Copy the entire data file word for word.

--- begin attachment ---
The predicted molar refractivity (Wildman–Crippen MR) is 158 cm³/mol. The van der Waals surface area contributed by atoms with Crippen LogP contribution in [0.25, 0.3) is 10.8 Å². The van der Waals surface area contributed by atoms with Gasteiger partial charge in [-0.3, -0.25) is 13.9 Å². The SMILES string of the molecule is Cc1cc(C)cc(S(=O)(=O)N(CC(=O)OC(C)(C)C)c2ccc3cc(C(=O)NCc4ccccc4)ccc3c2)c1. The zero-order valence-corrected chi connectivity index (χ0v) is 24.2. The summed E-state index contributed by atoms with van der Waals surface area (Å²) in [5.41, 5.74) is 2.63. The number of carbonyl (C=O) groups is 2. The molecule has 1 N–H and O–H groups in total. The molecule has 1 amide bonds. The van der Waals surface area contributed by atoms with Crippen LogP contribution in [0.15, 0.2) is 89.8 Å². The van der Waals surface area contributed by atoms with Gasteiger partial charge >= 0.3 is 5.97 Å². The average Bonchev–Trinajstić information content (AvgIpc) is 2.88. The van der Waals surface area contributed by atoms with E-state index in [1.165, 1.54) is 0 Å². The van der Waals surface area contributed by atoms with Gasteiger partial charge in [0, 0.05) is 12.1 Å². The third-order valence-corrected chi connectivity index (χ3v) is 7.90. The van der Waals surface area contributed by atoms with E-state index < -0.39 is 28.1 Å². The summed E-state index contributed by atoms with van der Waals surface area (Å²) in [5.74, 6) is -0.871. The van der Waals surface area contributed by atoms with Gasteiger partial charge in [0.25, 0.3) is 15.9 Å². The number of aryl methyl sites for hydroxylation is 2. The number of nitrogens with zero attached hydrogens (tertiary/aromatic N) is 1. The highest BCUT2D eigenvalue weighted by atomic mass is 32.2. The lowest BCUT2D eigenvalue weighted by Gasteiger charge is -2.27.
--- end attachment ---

The predicted molar refractivity (Wildman–Crippen MR) is 158 cm³/mol. The van der Waals surface area contributed by atoms with Crippen LogP contribution in [0.25, 0.3) is 10.8 Å². The van der Waals surface area contributed by atoms with Gasteiger partial charge in [-0.3, -0.25) is 13.9 Å². The SMILES string of the molecule is Cc1cc(C)cc(S(=O)(=O)N(CC(=O)OC(C)(C)C)c2ccc3cc(C(=O)NCc4ccccc4)ccc3c2)c1. The zero-order valence-corrected chi connectivity index (χ0v) is 24.2. The summed E-state index contributed by atoms with van der Waals surface area (Å²) in [5.41, 5.74) is 2.63. The number of carbonyl (C=O) groups is 2. The molecule has 1 N–H and O–H groups in total. The molecule has 1 amide bonds. The van der Waals surface area contributed by atoms with Crippen LogP contribution in [0.15, 0.2) is 89.8 Å². The van der Waals surface area contributed by atoms with Gasteiger partial charge >= 0.3 is 5.97 Å². The average Bonchev–Trinajstić information content (AvgIpc) is 2.88. The van der Waals surface area contributed by atoms with E-state index in [1.165, 1.54) is 0 Å². The van der Waals surface area contributed by atoms with Gasteiger partial charge in [0, 0.05) is 12.1 Å². The third-order valence-corrected chi connectivity index (χ3v) is 7.90. The van der Waals surface area contributed by atoms with E-state index < -0.39 is 28.1 Å². The summed E-state index contributed by atoms with van der Waals surface area (Å²) in [5.74, 6) is -0.871. The van der Waals surface area contributed by atoms with Gasteiger partial charge in [0.25, 0.3) is 15.9 Å². The number of aryl methyl sites for hydroxylation is 2. The number of nitrogens with zero attached hydrogens (tertiary/aromatic N) is 1. The highest BCUT2D eigenvalue weighted by atomic mass is 32.2. The lowest BCUT2D eigenvalue weighted by Gasteiger charge is -2.27.